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Zambian activist must stand trial for opposing anti-gay law

Paul Kasonkomona (Photo courtesy of Muvi TV)
Paul Kasonkomona (Photo courtesy of Muvi TV)

The Lusaka High Court in Zambia yesterday rejected an appeal by AIDS activist Paul Kasonkomona, who is charged with “soliciting for immoral purposes” because he said on television last spring that Zambia should repeal its law against homosexual activity.

Such laws in 38 African countries and 76-plus countries worldwide obstruct the fight against HIV/AIDS because they categorize LGBT patients as criminals, who are unlikely to be welcomed at health clinics, while at the same time discouraging LGBT people from revealing their sexual behavior to medical professionals, even if those activities put them at risk of HIV infection.

An article in the Times of Zambia and in the Lusaka Voice reported that in a Sept. 12 ruling High Court Judge Anne Sharpe Phiri said the charge against Kasonkomona did not conflict with his constitutional rights. The article said that “Section 178 (g) of the Penal Code referred to a person being ‘idle and disorderly’ by soliciting for immoral purposes whereas Article 20 of the Constitution referred to the fundamental freedoms of expression.”

“The two issues are different,” she said.

She added:

“I therefore find that there was no Constitutional issue concerning the contravention of fundamental rights of the accused and there was no ground for the magistrate to refer the case. I therefore send this file back to the magistrate to deal with the matter.”

Click on the image for the blog's list of people in prison or awaiting trial for homosexuality.
Click on the image for the blog’s list of people in prison or awaiting trial for homosexuality.

She sent the case back to the lower court of Magistrate Lameck Ng’ambi for trial, which is scheduled for Oct. 16 and 17.

Zambian newspapers call Kasonkomoma a “gay rights activist” although he is actually an AIDS and human rights activist who once spoke out about an anti-gay law.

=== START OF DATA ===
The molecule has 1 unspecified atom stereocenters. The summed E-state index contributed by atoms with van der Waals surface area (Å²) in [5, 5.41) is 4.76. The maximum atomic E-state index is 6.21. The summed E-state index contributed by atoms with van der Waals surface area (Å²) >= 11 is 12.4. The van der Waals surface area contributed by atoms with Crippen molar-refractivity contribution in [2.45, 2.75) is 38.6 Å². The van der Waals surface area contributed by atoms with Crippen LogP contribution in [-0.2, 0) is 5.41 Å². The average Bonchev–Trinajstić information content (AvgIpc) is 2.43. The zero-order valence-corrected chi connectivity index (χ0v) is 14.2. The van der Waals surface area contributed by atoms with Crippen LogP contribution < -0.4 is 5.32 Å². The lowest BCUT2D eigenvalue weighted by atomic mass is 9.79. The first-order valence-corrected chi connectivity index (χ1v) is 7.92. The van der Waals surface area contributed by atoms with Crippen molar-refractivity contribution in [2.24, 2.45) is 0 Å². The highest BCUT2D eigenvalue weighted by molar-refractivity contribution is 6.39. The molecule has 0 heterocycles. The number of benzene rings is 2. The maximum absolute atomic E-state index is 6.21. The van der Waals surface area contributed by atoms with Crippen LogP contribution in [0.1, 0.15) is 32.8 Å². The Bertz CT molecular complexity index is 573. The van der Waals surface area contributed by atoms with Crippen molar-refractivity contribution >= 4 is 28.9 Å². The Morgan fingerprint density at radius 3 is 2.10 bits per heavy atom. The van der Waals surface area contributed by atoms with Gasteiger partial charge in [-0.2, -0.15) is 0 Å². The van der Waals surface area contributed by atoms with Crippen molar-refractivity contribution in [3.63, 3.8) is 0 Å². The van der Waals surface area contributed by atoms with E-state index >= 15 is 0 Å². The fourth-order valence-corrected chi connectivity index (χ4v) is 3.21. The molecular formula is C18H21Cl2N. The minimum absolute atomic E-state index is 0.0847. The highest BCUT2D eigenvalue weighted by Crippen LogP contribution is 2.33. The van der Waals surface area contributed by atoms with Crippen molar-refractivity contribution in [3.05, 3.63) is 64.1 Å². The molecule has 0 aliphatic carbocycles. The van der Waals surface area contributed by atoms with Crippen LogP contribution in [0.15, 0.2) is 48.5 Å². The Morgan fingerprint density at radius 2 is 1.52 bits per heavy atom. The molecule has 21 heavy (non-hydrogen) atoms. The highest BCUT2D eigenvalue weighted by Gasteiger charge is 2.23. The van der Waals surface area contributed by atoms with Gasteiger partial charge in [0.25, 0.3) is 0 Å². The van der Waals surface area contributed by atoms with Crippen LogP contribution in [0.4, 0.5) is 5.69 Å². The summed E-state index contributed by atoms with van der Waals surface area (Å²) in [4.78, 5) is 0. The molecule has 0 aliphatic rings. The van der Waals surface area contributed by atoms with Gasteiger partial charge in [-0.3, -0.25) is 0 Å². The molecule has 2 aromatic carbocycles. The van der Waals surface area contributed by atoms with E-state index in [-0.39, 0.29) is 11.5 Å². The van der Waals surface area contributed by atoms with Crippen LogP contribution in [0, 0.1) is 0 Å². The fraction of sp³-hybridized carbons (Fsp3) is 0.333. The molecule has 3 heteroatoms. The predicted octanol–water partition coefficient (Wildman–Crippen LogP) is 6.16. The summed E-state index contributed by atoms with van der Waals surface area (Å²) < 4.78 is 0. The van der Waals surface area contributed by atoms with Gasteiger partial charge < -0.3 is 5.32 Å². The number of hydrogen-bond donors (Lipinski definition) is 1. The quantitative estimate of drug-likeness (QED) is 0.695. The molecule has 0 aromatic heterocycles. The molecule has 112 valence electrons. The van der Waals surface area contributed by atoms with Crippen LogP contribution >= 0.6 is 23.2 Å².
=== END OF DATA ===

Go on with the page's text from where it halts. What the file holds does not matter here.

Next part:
After his arrest in April, Kasonkomona said he was wrongfully detained and denied anti-retroviral drugs and medication to combat his tuberculosis, which endangered his life.

Zambia is in the midst of an anti-gay crackdown that started with an appeal by Justice Minister Wynter Kabimba, who urged the public to report gay rights activists to police.  Two allegedly gay couples have since been arrested and are in prison pending legal action.

Written by Colin Stewart

Colin Stewart is a 45-year journalism veteran living in Southern California. After his retirement from paid newspaper work in 2011, he launched Erasing 76 Crimes and helped with the Spirit of 76 campaign that assembled a multi-national team of 26 LGBTI rights activists to advocate for change during the International AIDS Conference in Washington, D.C., in July 2012. He is the president of the St. Paul’s Foundation for International Reconciliation, which supports LGBTQ+ rights advocacy journalism, including the Erasing 76 Crimes news site and the African Human Rights Media Network. Contact him via Twitter @76crimes or by email at info@76crimes.com. Mailing address: 21 Marseille, Laguna Niguel CA 92677 USA.

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